Also, Sam never discloses if any of these models/clients had to obtain a doctor’s prescription. If so, how much extra did it cost for such doctor’s visits (or was it absorbed by the tax payer and medicare). How much extra did it cost for such medications (or was it absorbed by the tax payer if the medications were a PBS item available to a certain type of citizen). Sam Cohen is big on protesting about his competitors who are unscrupulous with hidden costs, and who force clients to stay on medications for the rest of their life, but he never tells us, in any of his literature, that when he says something like, my program includes pharmaceutical and prescribed medications, that these will be at an additional cost.

Anyway, at this point, Sam would say this, as he did say it to me in an email dated 29 April 2009: ‘Most doctors look up their computers & prescribe Regaine &/or Propecia. If these 2 would have worked, why should I have thousands of customers after trying Minoxidil &/or Propecia. If it worked, why doesn’t a doctor give a “money back guarantee”?’ Here, Sam is saying that taking Minoxidil and Propecia (finasteride) is not enough. He is saying that the readily-available products on the market do not work. People try Minoxidil and/or Propecia, and this does not work for them, so thousands come to him and they see great results. He said that he has never had any client dissatisfied, and as such, he has never refunded the money to anyone. He makes out that his program works all the time. When it did not work with me, he refused to refund my money, and after some tension in his office, with him threatening me with his fist and foul-mouth and both of us calling the police independently, his daughter said to me, ‘Others have taken him to court/CTTT and they have never won’. So this was an admission that he has had dissatisfied^ clients, but he just never returns the money. I shall explain his clever contractual genius in another article.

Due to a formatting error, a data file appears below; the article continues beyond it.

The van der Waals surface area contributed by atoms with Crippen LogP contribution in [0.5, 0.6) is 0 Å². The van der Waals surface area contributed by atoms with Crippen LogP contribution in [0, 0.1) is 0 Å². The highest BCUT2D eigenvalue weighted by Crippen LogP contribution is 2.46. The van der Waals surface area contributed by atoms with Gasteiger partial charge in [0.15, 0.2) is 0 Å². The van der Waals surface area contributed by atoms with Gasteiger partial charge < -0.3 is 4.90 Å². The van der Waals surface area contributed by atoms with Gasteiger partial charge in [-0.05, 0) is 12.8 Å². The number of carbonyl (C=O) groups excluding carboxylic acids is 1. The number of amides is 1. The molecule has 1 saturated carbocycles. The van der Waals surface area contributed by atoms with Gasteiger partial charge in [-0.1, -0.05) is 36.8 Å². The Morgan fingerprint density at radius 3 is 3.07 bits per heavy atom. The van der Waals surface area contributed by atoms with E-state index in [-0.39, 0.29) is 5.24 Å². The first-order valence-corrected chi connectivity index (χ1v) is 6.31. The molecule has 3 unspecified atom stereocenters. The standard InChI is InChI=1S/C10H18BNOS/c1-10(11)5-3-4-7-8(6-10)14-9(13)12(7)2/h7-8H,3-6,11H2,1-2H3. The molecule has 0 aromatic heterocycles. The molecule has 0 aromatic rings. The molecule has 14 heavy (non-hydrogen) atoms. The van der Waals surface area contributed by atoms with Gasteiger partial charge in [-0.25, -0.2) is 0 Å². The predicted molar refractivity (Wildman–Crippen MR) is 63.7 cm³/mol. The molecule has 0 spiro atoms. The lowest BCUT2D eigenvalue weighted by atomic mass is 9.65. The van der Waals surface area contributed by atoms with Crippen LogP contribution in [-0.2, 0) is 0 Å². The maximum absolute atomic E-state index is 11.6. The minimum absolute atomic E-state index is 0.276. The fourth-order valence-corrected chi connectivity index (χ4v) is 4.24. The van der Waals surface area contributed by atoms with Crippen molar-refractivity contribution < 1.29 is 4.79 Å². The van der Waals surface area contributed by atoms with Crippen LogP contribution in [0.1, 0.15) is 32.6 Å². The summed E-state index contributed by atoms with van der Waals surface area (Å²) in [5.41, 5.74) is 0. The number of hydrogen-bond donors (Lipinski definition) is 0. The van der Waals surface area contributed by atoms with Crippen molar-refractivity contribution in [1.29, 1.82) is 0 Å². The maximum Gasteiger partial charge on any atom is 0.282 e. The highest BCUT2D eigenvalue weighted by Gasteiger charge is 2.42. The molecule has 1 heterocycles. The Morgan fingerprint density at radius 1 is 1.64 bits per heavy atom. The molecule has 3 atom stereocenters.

So back to the ads. Why does Sam not disclose who the models are, and why does he not disclose what those people had taken and how much extra they had (or would have had to pay if they were genuine case-studies), not withstanding the additional costs of tolls, parking, petrol, and all that travel and time off work, to and form doctors, back to him in the city, to hand over prescriptions (it is most irregular that he wants the prescriptions in his hand, but that irregularity and possible illegality is for another article). In my case, there was the cost of visits to the GP, to the specialist dermatologist, and another one back to the GP to read the dermatologist’s report, and my rash, then more GP visits and the cost of antibiotics and another visit to see Sam in his smoky den. In his glorifying ads, why does Sam not list the real costs associated with his treatments? We should see ‘Before: $0’ and ‘After: $20,000 plus aggravation plus your time’.